The Umbrella Man was one of Flanagan & Allen's most successful recordings, the image of the Umbrella Man when sung by Bud & Ches conjures up an image of a poor East End London worker patching up poor peoples umbrellas so they can continue to wander the streets a little drier than normal, on their way to spend another night Underneath The Arches. Perhaps this view is far removed from the images conjured when sung by Louis Armstrong & Dizzy Gillespie. I'm cheered by a song that is about a man who repairs umbrellas, possibly a profession that no longer exists judging by the umbrella skeletons I've seen abandoned in the streets.

Here's a recording of Bud & Ches and below that Dizzy & Louis (I bet y'all wish you were on first name terms like me?)

Sunday, November 6, 2011

Clint Eastwood: Son of Stan Laurel

It has long been a suppressed piece of information that Clint Eastwood is in fact the son of comedy legend Stan Laurel. I suppose Clint has never wanted his tough guy image to be associated with the simple character that Stan portrayed in over 100 Laurel & Hardy pictures.
In these pictures it is difficult to tell a young Clint Eastwood from an old Stan Laurel.

Clint was born 16 days before Stan's 40th birthday.
Stan Laurel produced a series of westerns in the 1930s.
Dirty Harry was originally called Dirty Hardy.
Clyde the orangutan in Every Which Way But Loose would prepare for the role by watching footage of Stan that Clint loaned him.

The name Clint is short for Clinton,  derives from the old English place name of Glinton, Northants, less than 200 miles from where Stan was born.

Stan Laurel and Clint Eastwood both had hair that stood on end.

Friday, October 28, 2011

A grass

A grass, a snout, copper's nark, a stool pigeon, slang terms for a police informant. Snout and nark are slang terms for nose, the latter being of Romany Gypsy origin. Stool pigeons were essentially pigeons that were tied to a stool type frame to attract game birds that could then be shot, this started in 19th century America and the term "stool pigeon" was used as a term for someone who lured someone else into a trap, during the wars it was used as a term for spies and now more commonly as a police informant.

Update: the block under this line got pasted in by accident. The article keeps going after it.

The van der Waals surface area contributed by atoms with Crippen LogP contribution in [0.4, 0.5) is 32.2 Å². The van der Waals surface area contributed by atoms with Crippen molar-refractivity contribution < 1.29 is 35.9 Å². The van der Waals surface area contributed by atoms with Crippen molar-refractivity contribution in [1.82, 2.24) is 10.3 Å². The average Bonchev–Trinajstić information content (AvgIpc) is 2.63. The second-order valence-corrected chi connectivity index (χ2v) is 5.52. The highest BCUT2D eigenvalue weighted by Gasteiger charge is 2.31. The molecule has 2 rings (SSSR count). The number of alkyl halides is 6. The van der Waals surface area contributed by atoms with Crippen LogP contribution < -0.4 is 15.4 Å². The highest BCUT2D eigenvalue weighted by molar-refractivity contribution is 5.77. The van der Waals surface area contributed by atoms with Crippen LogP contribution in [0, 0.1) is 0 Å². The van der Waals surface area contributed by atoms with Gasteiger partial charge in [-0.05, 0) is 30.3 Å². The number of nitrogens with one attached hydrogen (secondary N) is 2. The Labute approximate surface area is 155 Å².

Grass has its origins in Cockney rhyming slang and here's a clue

It's a grasshopper, now the rhyme part is either for copper (policeman) or shopper (as in "one who shops"). To 'shop' was also used as a term for informing ("I've shopped him to the police"), "shop" was a 16th century slang term for prison, originally the verb to shop was used as slang for putting someone in prison and evolved into having someone put in prison.

So now you know, remember where you heard it first, just don't rat me out to the old bill.

Apples, pears and other cockney rhyming fruits

I think the most well known bit of Cockney rhyming slang is probably 'apples & pears' meaning stairs, but fruits are used in other phrases too.

Apple itself is used a fair bit, apple tart means either heart or fart, apple-pie is the sky, apple core is a score meaning £20. Apples and pears is also used in the criminal fraternity to mean court, there being stairs between the dock and the cells beneath.

For your summer holidays you may spend time on the apricot (apricot & peach = beach).

A cherry is used for face (cherry ace), a dog (cherry hog, cherries=cherry 'ogs = the dogs, ie greyhound racing).

Lemon (squeezer) = geezer, a "prune and plum" is the bum and of course raspberry (tart) is also a fart. Orange is used as a (racist) term for a Japanese person, "orange pip" being the full rhyme. Orange squash is rhyming slang for dosh and refers to money.

The list goes on, bananas tend to have a lot to do with bowel movement, banana splits for the shits and banana fritter for a toilet (the shitter)!

Kid Creole's Annie I'm Not Your Daddy

Songs about paternity are less common now DNA is readily available, yet in the early 1980s they were all the rage. Michael Jackson vehemently denied that Billie Jean's son was not his and Kid Creole was quite quick at refuting Annie's claim that she was his daughter.

"If I was in your blood then you wouldn't be so ugly" he calmly reassured her.

The line "your mama was in search of love but all she got was used" I always thought was "all she got was you" which is a much funnier line, so ner.

'Kid Creole' was also used as rhyming slang in the 1980s and 1990s for that thriving British institution, the dole.

Anyway here is a rather odd video of a fun song

Thursday, October 27, 2011

Richard The Third